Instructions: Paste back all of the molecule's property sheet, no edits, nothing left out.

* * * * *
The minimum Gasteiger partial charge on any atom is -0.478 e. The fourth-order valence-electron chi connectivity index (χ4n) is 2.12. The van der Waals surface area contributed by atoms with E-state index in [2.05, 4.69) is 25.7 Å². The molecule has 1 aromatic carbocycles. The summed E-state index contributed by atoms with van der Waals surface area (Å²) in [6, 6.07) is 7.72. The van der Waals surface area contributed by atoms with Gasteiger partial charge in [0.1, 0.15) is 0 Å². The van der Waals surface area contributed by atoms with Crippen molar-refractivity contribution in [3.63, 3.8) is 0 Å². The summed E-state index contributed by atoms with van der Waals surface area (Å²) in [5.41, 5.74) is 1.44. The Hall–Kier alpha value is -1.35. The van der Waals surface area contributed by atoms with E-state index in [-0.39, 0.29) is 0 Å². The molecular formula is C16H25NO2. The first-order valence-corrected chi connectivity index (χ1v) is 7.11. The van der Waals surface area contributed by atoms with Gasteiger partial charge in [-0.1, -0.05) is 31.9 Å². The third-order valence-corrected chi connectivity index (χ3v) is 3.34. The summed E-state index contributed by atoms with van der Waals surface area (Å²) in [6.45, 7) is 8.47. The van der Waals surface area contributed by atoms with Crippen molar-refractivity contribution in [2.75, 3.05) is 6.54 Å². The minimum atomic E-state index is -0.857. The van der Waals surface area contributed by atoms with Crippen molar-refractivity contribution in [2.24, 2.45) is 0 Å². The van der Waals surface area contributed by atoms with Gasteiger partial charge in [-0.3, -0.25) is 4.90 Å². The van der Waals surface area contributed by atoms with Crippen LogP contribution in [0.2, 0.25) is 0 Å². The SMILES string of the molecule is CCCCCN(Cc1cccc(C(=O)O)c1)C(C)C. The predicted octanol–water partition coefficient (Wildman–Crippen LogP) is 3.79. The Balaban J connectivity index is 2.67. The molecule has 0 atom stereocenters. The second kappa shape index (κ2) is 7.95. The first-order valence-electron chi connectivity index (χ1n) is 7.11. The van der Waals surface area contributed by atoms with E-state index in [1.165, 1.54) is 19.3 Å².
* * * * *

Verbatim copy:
The minimum Gasteiger partial charge on any atom is -0.478 e. The fourth-order valence-electron chi connectivity index (χ4n) is 2.12. The van der Waals surface area contributed by atoms with E-state index in [2.05, 4.69) is 25.7 Å². The molecule has 1 aromatic carbocycles. The summed E-state index contributed by atoms with van der Waals surface area (Å²) in [6, 6.07) is 7.72. The van der Waals surface area contributed by atoms with Gasteiger partial charge in [0.1, 0.15) is 0 Å². The van der Waals surface area contributed by atoms with Crippen molar-refractivity contribution in [3.63, 3.8) is 0 Å². The summed E-state index contributed by atoms with van der Waals surface area (Å²) in [5.41, 5.74) is 1.44. The Hall–Kier alpha value is -1.35. The van der Waals surface area contributed by atoms with E-state index in [-0.39, 0.29) is 0 Å². The molecular formula is C16H25NO2. The first-order valence-corrected chi connectivity index (χ1v) is 7.11. The van der Waals surface area contributed by atoms with Gasteiger partial charge in [-0.1, -0.05) is 31.9 Å². The third-order valence-corrected chi connectivity index (χ3v) is 3.34. The summed E-state index contributed by atoms with van der Waals surface area (Å²) in [6.45, 7) is 8.47. The van der Waals surface area contributed by atoms with Crippen molar-refractivity contribution in [2.75, 3.05) is 6.54 Å². The minimum atomic E-state index is -0.857. The van der Waals surface area contributed by atoms with Crippen molar-refractivity contribution in [2.24, 2.45) is 0 Å². The van der Waals surface area contributed by atoms with Gasteiger partial charge in [-0.3, -0.25) is 4.90 Å². The van der Waals surface area contributed by atoms with Crippen LogP contribution in [0.2, 0.25) is 0 Å². The SMILES string of the molecule is CCCCCN(Cc1cccc(C(=O)O)c1)C(C)C. The predicted octanol–water partition coefficient (Wildman–Crippen LogP) is 3.79. The Balaban J connectivity index is 2.67. The molecule has 0 atom stereocenters. The second kappa shape index (κ2) is 7.95. The first-order valence-electron chi connectivity index (χ1n) is 7.11. The van der Waals surface area contributed by atoms with E-state index in [1.165, 1.54) is 19.3 Å².